Quick post – I’ve been busy studying for the AWS Certified Solutions Architect – Associate exam for the past few weeks – good news, I passed it a few days ago! Shoot me a note if you ever need some solutions architected.

I primarily did this because I’ve been using AWS for years now – but so has everyone else – this would be a differentiator. There was also a lot missing in-between the cracks (I learned how to give instances in a private subnet Internet access to install/update software without giving them public IP addresses and without spending hours reading Stack Overflow posts).

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azssh: Easily manage EC2 instances

azssh is a small commandline utility I wrote a few months ago to help with managing EC2 instances.

My workflow on EC2 consists of starting and stopping instances and sometimes SSHing in to run some commands. That’s what this utility does – starts and stops EC2 instances, tells you the public DNS address, and runs an SSH command.

Check out the source code and releases at the GitHub page at: https://github.com/mikestaszel/azssh

 

Vowpal Wabbit Docker Image

Vowpal Wabbit is a really fast machine learning system.

A few months ago I put together a Docker image of Vowpal Wabbit, making it easy to run on any platform. It’s been sitting up on Github and the Docker Hub, but I forgot to write a blog post! So here it is:

https://github.com/mikestaszel/vowpal_wabbit_docker

You can download and run Vowpal Wabbit with one command – here is an example:

docker run --rm --volume=$(pwd):/data -t crimsonredmk/vw /data/click.train.vw -f /data/click.model.vw --loss_function logistic --link logistic --passes 1 --cache_file /data/click.cache.vw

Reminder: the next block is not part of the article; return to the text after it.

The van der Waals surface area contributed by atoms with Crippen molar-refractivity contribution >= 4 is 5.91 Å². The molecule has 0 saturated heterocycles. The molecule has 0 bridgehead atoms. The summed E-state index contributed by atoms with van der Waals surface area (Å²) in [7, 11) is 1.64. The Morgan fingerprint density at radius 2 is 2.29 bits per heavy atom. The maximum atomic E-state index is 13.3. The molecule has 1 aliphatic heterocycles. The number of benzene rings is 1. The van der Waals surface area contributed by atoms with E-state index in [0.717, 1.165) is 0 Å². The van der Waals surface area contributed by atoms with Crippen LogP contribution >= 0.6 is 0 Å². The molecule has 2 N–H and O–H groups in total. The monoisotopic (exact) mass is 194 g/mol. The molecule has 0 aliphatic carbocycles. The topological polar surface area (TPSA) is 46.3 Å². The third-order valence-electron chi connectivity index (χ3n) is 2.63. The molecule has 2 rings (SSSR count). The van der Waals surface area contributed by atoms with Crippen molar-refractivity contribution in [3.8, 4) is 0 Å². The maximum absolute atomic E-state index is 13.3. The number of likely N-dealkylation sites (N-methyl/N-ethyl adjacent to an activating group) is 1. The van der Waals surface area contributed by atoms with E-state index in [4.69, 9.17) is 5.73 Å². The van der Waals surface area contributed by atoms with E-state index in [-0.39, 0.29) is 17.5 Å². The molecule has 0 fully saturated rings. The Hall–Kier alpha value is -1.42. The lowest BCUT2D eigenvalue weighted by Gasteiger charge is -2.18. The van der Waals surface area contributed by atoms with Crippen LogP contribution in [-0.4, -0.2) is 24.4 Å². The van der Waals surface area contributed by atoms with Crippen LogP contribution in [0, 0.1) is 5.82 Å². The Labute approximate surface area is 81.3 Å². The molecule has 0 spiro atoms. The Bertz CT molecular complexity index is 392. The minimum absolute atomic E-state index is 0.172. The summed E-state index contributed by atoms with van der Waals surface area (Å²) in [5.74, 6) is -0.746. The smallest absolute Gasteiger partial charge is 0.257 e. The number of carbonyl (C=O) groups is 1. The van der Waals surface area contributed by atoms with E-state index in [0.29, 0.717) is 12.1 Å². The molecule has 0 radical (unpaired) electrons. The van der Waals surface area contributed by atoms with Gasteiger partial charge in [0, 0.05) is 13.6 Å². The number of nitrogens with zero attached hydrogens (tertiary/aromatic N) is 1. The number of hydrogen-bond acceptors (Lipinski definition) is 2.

Enjoy!

Spark + Scala Boilerplate Project

After setting up a few Spark + Scala projects I decided to open-source a boilerplate sample project that you can import right into IntelliJ and build with one command.

Usually I write Apache Spark code in Python, but there are a few times I prefer to use Scala:

  • When functionality isn’t in PySpark yet.
  • It’s easier to include dependencies in the JAR file instead of installing on cluster nodes.
  • Need that extra bit of performance.
  • Even more reasons here on StackOverflow.

One of the downsides to using Scala over Python is setting up the initial project structure. With PySpark, a single “.py” file does the trick. Using this boilerplate project will make using Spark + Scala just as easy. Grab the code and run “sbt assembly” and you’ll have a JAR file ready to use with “spark-submit”.

Check it out here: https://github.com/mikestaszel/spark-scala-boilerplate

Fixing WordPress Jetpack Connection Errors

I recently migrated my WordPress installation from an old Debian 8 Google Cloud instance to Debian 9. I decided to do the installation myself this time instead of using a Bitnami image for greater control. I couldn’t get certbot (a Let’s Encrypt client for free SSL certificates) to work on the Bitnami image so I figured I’d set everything up myself.

I ran into one problem that took me a while to debug and figure out. I relinked my site to Jetpack to get basic analytics and automatic sharing to LinkedIn, but Jetpack couldn’t communicate with my site.